Syrupy beer feud leaves bitter taste for some
But ad gives brewers, farmers, nutritionists plenty to get their heads around
A Bud Light Super Bowl ad meant to shame competitors for brewing their beer with corn syrup has angered corn producers, prompted MillerCoors to buy a full-page New York Times ad defending its use of the ingredient and given consumers a crash course in the chemistry of beer.
The #corntroversy or #corngate, as it has been labeled on Twitter, has prompted brewers and dietitians to come to the defense of the common use of corn syrup in beer, where it gets converted into alcohol during fermentation.
Despite the backlash, the ad may have its intended effect of driving people away from Bud Light’s competition.
“Whether [corn syrup] is bad or not doesn’t really matter,” said Tim Calkins, clinical professor of marketing at Northwestern University’s Kellogg School of Management. “The issue is, do people think it’s bad?”
In the Super Bowl ad, the medieval Bud Light kingdom mistakenly receives a giant barrel of corn syrup that its subjects then tote through treacherous lands to deliver to the kingdoms of Miller Lite and Coors Light — because they use corn syrup in their beer, while Bud Light does not.
Anup Shah, vice president of the Miller family of brands at MillerCoors, was at the game in Atlanta when he started getting texts from friends and co-workers describing the ad. Though he had gotten wind that Bud Light might air an ad about ingredients, he said he was “shocked” that it tried to “disparage” his brands by name.
“I thought it was an act of desperation from Bud Light,” Shah said. “It was trying to drive the connection between high-fructose corn syrup and corn syrup, which I think is misleading.”
The response from Chicagobased MillerCoors was swift on social media, where it clarified that it does not use high-fructose corn syrup — a type of sweetener that has been shown to have negative health effects — and that its beers have fewer calories and carbohydrates than Bud Light.
Last week MillerCoors ran a full-page ad in the New York Times declaring pride in its use of corn syrup, sourced from “America’s heartland,” and poking fun at Bud Light for targeting a non-issue.
“We’d like to thank our competitors for taking the time and money to point out this exciting fact to such a large, national audience not once, but twice,” it read.
Corn syrup is one of many types of non-malt ingredients often used in beer to create alcohol without adding much flavor, said Ray Daniels, founder and director of the Chicagobased Cicerone Certification Program, which tests and certifies beer experts. When it or any other type of sugar gets fermented, it gets converted into alcohol and carbon dioxide, so “sugar added to beer does not mean sugar in the finished beer,” he said.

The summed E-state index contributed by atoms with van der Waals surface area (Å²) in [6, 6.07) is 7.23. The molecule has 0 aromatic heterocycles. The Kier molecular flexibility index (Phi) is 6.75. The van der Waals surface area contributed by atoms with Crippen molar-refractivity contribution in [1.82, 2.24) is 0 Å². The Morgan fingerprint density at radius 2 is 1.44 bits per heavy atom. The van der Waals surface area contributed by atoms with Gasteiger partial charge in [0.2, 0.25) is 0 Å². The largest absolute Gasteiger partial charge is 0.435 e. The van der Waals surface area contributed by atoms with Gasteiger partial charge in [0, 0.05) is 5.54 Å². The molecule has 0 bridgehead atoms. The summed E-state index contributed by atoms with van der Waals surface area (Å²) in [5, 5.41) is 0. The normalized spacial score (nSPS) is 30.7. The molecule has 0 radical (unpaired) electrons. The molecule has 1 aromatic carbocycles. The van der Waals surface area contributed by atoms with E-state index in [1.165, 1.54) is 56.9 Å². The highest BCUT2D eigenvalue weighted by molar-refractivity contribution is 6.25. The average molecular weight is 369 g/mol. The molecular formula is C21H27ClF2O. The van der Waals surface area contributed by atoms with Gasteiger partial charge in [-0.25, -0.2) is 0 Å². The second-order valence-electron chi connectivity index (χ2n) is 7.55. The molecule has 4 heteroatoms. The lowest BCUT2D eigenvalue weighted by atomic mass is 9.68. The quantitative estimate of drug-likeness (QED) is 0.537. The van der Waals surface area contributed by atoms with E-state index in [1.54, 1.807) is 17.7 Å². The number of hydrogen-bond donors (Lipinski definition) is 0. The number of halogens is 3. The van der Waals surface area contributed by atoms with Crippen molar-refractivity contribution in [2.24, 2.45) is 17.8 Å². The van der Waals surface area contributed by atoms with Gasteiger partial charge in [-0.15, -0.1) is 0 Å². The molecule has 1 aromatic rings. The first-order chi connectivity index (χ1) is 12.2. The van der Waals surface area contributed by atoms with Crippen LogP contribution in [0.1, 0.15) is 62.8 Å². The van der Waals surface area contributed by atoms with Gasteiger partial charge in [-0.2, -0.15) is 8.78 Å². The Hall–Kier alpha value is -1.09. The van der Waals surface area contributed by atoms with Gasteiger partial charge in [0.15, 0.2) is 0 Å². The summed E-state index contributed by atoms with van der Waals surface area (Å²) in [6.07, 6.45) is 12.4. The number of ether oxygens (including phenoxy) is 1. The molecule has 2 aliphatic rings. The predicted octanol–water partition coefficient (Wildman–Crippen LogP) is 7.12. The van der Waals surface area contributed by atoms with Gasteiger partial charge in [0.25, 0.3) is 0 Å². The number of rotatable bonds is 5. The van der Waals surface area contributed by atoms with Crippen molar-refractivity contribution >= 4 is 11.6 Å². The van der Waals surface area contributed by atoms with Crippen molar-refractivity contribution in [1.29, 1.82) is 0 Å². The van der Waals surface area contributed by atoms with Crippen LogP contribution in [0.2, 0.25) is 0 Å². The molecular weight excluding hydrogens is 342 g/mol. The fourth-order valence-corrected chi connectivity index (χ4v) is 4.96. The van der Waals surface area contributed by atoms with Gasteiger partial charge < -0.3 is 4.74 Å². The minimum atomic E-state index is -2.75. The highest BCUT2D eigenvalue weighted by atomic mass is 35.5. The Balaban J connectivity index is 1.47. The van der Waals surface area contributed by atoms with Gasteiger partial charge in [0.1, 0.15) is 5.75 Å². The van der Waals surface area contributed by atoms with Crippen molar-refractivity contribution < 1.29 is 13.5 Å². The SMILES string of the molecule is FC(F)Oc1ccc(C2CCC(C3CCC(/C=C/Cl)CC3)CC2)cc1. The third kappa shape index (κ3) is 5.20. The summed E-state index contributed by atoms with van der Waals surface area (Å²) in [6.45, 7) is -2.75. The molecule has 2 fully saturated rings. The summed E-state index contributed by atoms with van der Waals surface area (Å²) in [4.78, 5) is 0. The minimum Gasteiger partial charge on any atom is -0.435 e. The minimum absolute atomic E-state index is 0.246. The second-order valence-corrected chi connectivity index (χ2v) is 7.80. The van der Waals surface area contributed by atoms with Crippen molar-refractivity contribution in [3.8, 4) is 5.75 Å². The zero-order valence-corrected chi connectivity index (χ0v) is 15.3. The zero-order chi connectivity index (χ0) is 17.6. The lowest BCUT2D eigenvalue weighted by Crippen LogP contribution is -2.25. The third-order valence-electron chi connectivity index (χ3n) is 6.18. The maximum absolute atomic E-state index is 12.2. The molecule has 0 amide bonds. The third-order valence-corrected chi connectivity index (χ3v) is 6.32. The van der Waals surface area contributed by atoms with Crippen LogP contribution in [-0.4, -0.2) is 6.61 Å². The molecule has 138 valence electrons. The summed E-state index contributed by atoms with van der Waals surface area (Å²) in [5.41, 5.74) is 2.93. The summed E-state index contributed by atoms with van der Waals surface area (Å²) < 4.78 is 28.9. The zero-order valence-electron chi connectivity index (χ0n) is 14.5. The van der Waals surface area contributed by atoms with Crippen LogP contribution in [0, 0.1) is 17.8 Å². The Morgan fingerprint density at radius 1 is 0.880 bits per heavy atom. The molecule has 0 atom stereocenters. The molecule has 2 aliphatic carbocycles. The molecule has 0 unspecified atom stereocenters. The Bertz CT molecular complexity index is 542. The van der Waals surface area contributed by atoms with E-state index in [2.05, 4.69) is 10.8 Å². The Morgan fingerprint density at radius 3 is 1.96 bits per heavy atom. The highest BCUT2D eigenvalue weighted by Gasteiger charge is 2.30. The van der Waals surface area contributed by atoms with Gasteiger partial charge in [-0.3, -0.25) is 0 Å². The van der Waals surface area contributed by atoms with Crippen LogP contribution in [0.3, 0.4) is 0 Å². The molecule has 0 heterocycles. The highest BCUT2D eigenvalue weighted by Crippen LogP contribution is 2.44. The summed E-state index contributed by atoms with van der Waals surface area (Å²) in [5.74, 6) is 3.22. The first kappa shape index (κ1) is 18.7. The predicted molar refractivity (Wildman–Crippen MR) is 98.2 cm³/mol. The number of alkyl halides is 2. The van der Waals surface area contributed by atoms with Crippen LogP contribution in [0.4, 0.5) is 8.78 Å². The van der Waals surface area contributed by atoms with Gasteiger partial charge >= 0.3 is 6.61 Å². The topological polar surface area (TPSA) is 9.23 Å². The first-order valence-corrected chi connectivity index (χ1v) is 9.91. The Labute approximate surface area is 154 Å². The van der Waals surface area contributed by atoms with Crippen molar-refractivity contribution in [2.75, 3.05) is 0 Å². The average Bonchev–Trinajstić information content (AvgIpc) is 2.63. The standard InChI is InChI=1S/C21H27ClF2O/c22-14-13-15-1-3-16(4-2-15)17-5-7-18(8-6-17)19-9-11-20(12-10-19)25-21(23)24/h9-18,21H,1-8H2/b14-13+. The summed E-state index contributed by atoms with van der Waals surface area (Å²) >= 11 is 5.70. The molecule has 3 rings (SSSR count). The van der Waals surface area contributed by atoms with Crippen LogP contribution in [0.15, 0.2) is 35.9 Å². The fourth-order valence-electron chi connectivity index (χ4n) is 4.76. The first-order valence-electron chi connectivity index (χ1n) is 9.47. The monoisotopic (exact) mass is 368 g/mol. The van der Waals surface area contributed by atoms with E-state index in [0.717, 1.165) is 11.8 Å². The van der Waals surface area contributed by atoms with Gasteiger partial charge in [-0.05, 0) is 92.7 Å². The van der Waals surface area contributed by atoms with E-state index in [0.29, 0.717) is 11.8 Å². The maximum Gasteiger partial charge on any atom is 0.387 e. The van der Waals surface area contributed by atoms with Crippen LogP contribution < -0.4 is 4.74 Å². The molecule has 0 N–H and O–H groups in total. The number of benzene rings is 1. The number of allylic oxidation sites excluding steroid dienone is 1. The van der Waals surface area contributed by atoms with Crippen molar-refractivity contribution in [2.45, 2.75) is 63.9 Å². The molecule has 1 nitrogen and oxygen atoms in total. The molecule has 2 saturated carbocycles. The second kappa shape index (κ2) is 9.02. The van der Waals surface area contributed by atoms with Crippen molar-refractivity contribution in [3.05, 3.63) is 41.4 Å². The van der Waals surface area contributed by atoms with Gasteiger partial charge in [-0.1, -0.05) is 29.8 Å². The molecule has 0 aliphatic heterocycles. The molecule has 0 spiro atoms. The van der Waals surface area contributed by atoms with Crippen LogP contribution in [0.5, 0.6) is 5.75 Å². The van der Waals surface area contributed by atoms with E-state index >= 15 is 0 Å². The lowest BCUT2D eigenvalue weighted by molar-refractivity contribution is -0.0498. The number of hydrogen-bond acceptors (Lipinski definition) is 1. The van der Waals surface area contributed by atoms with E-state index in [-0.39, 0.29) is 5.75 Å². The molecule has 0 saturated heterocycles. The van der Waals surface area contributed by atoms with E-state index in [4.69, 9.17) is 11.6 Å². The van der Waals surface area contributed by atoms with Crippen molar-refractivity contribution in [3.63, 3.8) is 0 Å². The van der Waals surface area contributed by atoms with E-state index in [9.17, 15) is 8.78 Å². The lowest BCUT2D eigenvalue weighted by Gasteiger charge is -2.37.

Daniels said he was surprised to see Bud Light zero in on corn syrup as a differentiator.
“They are shaming by implication,” Daniels said. “But it certainly is unclear what there is to be ashamed of.”
Corn syrup, made up of glucose and fructose, is little different from table sugar, made of sucrose, from a health perspective, said Kristin Gustashaw, senior clinical dietician at Rush University Medical Center.
High-fructose corn syrup, which tends to be sweeter and cheaper, has a higher ratio of fructose and isn’t processed as efficiently by the body, she said. Consumed in excess it can increase triglycerides, fatty liver, uric acid levels and make people less sensitive to insulin, she said.
But that’s not the same as regular corn syrup, especially when used in beer fermentation, and Bud Light’s ad was just a “marketing ploy” that diverted attention from the fact that beer overall isn’t particularly nutritious, she said. Still, she expects it will drive patients to her office worried about whether they should switch beers.
“We shouldn’t really care,” Gustashaw said of the types of sugars used in beer fermentation. “How much beer we drink we should care more about.”
AB InBev, which makes Bud Light, didn’t respond to a request for a comment from the Tribune, but generally it has responded to the criticism by affirming its support of the corn industry. The National Corn Growers Association on Sunday tweeted that “America’s corn farmers are disappointed in you” and Kevin Ross, first vice president of the group’s Corn Board, posted a video of himself pouring cans of Bud Light down the sink.
The anti-corn syrup ad came as Big Beer has committed to greater transparency as sales slide for traditional brews. Bud Light, which is made with rice instead of corn, last month debuted new packaging that prominently displays can’tmiss nutrition and ingredient information. Miller Lite has displayed nutritional information since 2014 and this month plans to launch a QR code on packaging where consumers can get more information about ingredients.
Despite the backlash, Calkins, of Kellogg, said Bud Light’s corn syrup play was a “very smart strategy” that they wouldn’t have invested in without plenty of research that showed people cared.
“The challenge in beer is to find a way to differentiate, and they found a very clear point of difference,” he said. “You know it touched a nerve.”